As a result, data can be read, modified, and deleted by malicious actors masquerading as legitimate users. Hackers can also issue control plane and management functions, snoop in-transit data and release malware that appears to come from a lawful source.

Key recommendations to prevent this

  • Secure accounts that include two-factor authentication and limit the use of root accounts.
  • Practice strict identity and access controls for cloud users and identities.
  • Separate and segment accounts, virtual private clouds (VPCs), and identity groups based on business needs and the least privilege principle.
  • Rotate keys, remove unused credentials and privileges, and use central and programmatic key management.

5. Account hijacking

Account hijacking involves full compromise and control of an account, business logic, function, data, and applications. The account hijacking failure can be severe. It may lead to significant operational and business disruptions, including the complete elimination of assets, data, and capabilities. It can trigger data leaks that cause reputational damage, degradation of brand value, exposure to legal liability, and disclosure of sensitive personal and business information.

Key recommendations to prevent this

  • Check with your service provider to ensure that they have performed background checks on employees in their data centers who have physical access to the servers.
  • Have a secure authentication method for users of the cloud app.
  • Ensure that your data is backed up in case your information is lost in the cloud.
  • Restrict the IP addresses that allow access to cloud applications. Some cloud apps provide tools to specify permissible IP ranges, forcing users to access the form only through corporate networks or VPNs.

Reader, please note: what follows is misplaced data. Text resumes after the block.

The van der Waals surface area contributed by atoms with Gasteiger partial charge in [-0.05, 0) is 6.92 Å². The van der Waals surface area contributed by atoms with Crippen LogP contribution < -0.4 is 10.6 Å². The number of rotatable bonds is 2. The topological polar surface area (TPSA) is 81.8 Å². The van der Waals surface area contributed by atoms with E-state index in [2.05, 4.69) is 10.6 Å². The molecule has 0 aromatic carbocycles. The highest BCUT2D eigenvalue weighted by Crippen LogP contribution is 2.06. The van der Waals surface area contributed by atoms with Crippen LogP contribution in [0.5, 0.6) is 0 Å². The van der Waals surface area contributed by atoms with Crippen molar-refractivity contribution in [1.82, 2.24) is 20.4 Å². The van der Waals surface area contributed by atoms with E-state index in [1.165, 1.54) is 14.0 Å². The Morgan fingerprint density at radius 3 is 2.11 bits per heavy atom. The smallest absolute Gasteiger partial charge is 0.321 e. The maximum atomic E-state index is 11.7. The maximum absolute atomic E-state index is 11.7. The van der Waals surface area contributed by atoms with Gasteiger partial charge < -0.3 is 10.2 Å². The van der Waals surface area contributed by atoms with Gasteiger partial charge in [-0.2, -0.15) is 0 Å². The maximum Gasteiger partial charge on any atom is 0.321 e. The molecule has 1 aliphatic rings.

• Require multi-factor authentication. Several tools require users to enter static passwords as well as dynamic one-time passwords that can be delivered via SMS, hardware tokens, biometrics, or other schemes.
  • Encrypt sensitive data before going to the cloud.

6. Insider threats

An insider threat is either an employee, former employee, contractor, business associate, or other people in an organization who has access to critical data and IT systems and could, therefore, harm the business. It can be managed through policies, procedures, and technologies that help prevent misuse of privileges or reduce the damage it can cause.

Key recommendations to prevent insider threats

  • Take steps to minimize insider negligence to mitigate the consequences of insider threats.
  • Train your security teams to properly install, configure, and monitor your computer systems, networks, mobile devices, and backup devices.
  • Provide training for your regular employees to inform them how to handle security risks, such as phishing and protecting corporate data they carry on laptops and mobile devices outside the company.
  • Require strong passwords and frequent updates of passwords.
  • Inform employees of the effects of engaging in malicious activity.
  • Routinely audit servers in the cloud and on-site, and then correct any changes from the organization-wide secure baseline.
  • Ensure that privileged access security systems and central servers are limited to a minimum number of employees and that these individuals include only those with the training to handle the administration of mission-critical computer servers.
  • Monitor access to all computer servers at any level of privilege.

7. Insecure APIs

APIs represent a mushrooming security risk because they expose hackers to multiple avenues to attempt to access data from a company. Companies need to treat APIs with the same level of protection they provide for their business-critical web applications to close the door on security risks and protect their customers.

Key recommendations to prevent insecure APIs

  • Always Use HTTPS
  • Use Password Hash
  • Avoid reuse of API keys.
  • Passwords, usernames, session tokens, and API keys should not appear in the URL
  • Consider OAuth. Basic auth is more than enough for most APIs. If implemented correctly, it is secure.
  • Consider adding a timestamp in the request.
  • Practice good API hygiene that includes the diligent oversight of items such as inventory, testing, auditing, and abnormal activity protections.
  • Consider using standard and open API frameworks.